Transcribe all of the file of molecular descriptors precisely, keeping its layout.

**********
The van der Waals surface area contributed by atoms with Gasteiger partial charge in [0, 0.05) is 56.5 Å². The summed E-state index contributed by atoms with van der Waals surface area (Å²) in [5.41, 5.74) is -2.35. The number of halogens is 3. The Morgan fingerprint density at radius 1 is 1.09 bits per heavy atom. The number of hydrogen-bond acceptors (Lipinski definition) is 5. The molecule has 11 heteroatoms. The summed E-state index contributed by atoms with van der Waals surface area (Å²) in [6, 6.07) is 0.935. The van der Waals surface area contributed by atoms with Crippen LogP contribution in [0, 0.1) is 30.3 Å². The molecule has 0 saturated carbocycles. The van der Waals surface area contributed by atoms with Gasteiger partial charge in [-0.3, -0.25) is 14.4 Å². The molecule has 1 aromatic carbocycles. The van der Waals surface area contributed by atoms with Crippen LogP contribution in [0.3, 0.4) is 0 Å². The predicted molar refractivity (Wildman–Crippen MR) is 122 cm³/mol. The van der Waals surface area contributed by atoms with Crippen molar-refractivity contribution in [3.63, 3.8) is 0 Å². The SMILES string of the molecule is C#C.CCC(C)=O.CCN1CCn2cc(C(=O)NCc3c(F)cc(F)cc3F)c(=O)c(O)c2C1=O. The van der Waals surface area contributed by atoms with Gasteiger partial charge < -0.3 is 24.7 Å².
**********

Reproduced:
The van der Waals surface area contributed by atoms with Gasteiger partial charge in [0, 0.05) is 56.5 Å². The summed E-state index contributed by atoms with van der Waals surface area (Å²) in [5.41, 5.74) is -2.35. The number of halogens is 3. The Morgan fingerprint density at radius 1 is 1.09 bits per heavy atom. The number of hydrogen-bond acceptors (Lipinski definition) is 5. The molecule has 11 heteroatoms. The summed E-state index contributed by atoms with van der Waals surface area (Å²) in [6, 6.07) is 0.935. The van der Waals surface area contributed by atoms with Crippen LogP contribution in [0, 0.1) is 30.3 Å². The molecule has 0 saturated carbocycles. The van der Waals surface area contributed by atoms with Gasteiger partial charge in [-0.3, -0.25) is 14.4 Å². The molecule has 1 aromatic carbocycles. The van der Waals surface area contributed by atoms with Crippen LogP contribution in [0.3, 0.4) is 0 Å². The predicted molar refractivity (Wildman–Crippen MR) is 122 cm³/mol. The van der Waals surface area contributed by atoms with Crippen molar-refractivity contribution in [3.63, 3.8) is 0 Å². The SMILES string of the molecule is C#C.CCC(C)=O.CCN1CCn2cc(C(=O)NCc3c(F)cc(F)cc3F)c(=O)c(O)c2C1=O. The van der Waals surface area contributed by atoms with Gasteiger partial charge < -0.3 is 24.7 Å².